Supervised be independent. (b) According to the Bayes theorem

Supervised
Learning Coursework 2, GI01/M055, 2017/2018

 

 

Solution to
Question 1 :

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(a)

·     
A prior distribution – probability distribution over a function dp(f)

·     
An additive noise model – inaccuracy in the output observations.

The Noise for each measure assumed to be independent.

 

(b)

 

According
to the Bayes theorem – Posterior probability of a parameters (f) given an input
data (X) is the product of the Likelihood function and Prior probability dP(f)  (prior knowledge before performing the
experiment) divide by probability of input data.

 

Let
us assume the inputs data x = {Xi, where i = 1,2,3…..N} and its
corresponding  random function of f  = { fi, where i = 1,2,3…..N }

 

dPpost(f|X,
y) = (dP(f) P(y|X, f))/p(y|X)

 

We
can eliminate the denominator p(y|X) since there is no dependency on the
parameter ‘f’.

 

Therefore:

dPpost(f|X,
y) = (dP(f) P(y|X, f))/p(y|X)  ? dP(f) P(y|X, f)

 

dPpost(f)
= dP(f) P(y|X, f))

 

(c)

 

We
know that in the case of Gaussian process regression the prior and additive
noise model are Gaussian.

Let
 =
, where

 

P(y|X,
f)) =   ,
where X Î  and y Î

The
data corrupted by likelihood function with zero mean and some variance

 

Prior
is given by dP(f) for symmetrical Gaussian distribution – centred at the origin
over the weight vector w. 

 

 

(d)

 

For
a finite collections of random variable stochastic Gaussian process has
multivariate normal distribution while for infinite random variable it has a
joint distribution.  In our case, it is a
1-dimensional Gaussian(normal) distribution know as marginal distribution.

 

(e)

 

Marginal
distribution is the integral of prior multiplied by additive noise model.

Let
us assume the inputs data x = {Xi, where i = 1,2,3…..N}

its
corresponding random function of f = { fi, where i = 1,2,3…..N } and
output v    alues yi …… yn

 

P(y|X,
f)) =  

 

The
posterior distribution:

 

             

                                   

                                   

 

By
manipulating the above expression, we can get the mean and covariance matrix.

 

The
argmin of the weight vector( ) would maximise the posterior i.e it would
give us the mean of the distribution.

 is the mean distribution

,

where  is standard optimiser,

             is the identity matrix which is

 

And the covariance  can be expressed as:

          

 

(f)  

 

The
full Bayesian inference adds up all the posterior distribution output and then
takes the average as its output. The maximum a posteriori probability (MAP) picks
a weight vector which maximises the posterior distribution.  If the prior and additive noise model are
Gaussian then the Posterior is also a Gaussian. In linear Gaussian, the
convergence of the posterior mean and the MAP estimator coincide.  The sample mean of random linear function is equivalent
to the MAP mean of Gaussian for any value of standard deviation.

 

Since
we have prior knowledge about pervious posterior distribution, we can use it to
enhance the MAP hence we can get the complete posterior distribution – as shown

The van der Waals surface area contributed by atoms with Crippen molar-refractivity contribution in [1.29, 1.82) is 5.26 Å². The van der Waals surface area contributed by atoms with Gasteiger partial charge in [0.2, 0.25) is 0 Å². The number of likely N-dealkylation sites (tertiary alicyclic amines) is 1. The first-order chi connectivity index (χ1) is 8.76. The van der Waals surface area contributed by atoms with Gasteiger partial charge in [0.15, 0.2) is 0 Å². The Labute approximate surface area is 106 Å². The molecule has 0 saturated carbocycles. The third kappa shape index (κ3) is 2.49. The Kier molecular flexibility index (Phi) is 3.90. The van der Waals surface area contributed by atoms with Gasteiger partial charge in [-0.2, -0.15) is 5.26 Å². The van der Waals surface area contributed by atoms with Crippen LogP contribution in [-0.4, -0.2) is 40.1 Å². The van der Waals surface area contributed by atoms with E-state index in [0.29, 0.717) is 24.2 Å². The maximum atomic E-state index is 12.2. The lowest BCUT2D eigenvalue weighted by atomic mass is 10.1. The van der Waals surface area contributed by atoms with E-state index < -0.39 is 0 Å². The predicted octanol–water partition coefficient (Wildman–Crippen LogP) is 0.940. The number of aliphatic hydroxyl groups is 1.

above in part ‘e’ the Gaussian have a mean of  in high dimension which is more accurate than sample mean
from the linear function.

 

 

 

 

Solution to
Question 2 :

(a)          
When the value of a =b =1, the Beta distribution
is equivalent to uniform distribution. If we integrate B(a,b) and compute in interval of
0,1 we get 0.5 mean and a /a +b gives 0.5 mean as well.

 

(b)          
 

 

Let X be the data X =
{1,….n}

H ={h:i?X ?0,1}=0,1X

Prior given as, P(h) =   

and noise model P(y = 1|h,(i,y)) = h(i) and P(y = 0|h,(i,y)) = 1?
h(i)

Posterior distribution is
the proportional to the product of prior and noise model.

Prior of the beta
distribution is given by

P(h) =

 

Ppost =

                   ,

                   

                 

                 

This means
Beta is conjugate to the Bernoulli.  

 

(c)          
 

 

The mode is equivalent to the
maximum a posterior distribution, so

Mode of the posterior  

 

The maximum
likelihood estimate is the empirical probability, i.e. ,

Mean of the
posterior E(p|X) = 

 

For uniform distribution
where a =b =1

P(y = 1|h,(i,y)) = h(i) = 0.3

P(y = 0|h,(i,y)) = 1-h(i) = 0.7

Therefore,

Mean = 0.4333

Mode = = 0.3

 

 

 

 

 

 

 

Solution to
Question 3 :

(a)

Overfitting or High variance is when the learned hypothesis fits
training data well but fails to generalize for unseen dataset. The model might
be too wiggly which is not a good model to predict future(test) dataset. In
other words, the predictor is too complex and not consistent for unseen data.

 

 

 

(b)

 

Empirical risk minimization(ERM) – the learner algorithm gets X training
data input and model function H which has an output predictor H(x) from unknown
distribution D. The goal of the learner algorithm is to minimize hypothesis H*
for fixed function H for which E(L(H(x), y)) is minimum.  For such unknown distribution, we minimize
the empirical risk over the given training dataset such technique in statistical
learning algorithm known as Empirical risk minimization(ERM.)

 (c)  

Structural Risk Minimization(SRM) is on finite dataset, the task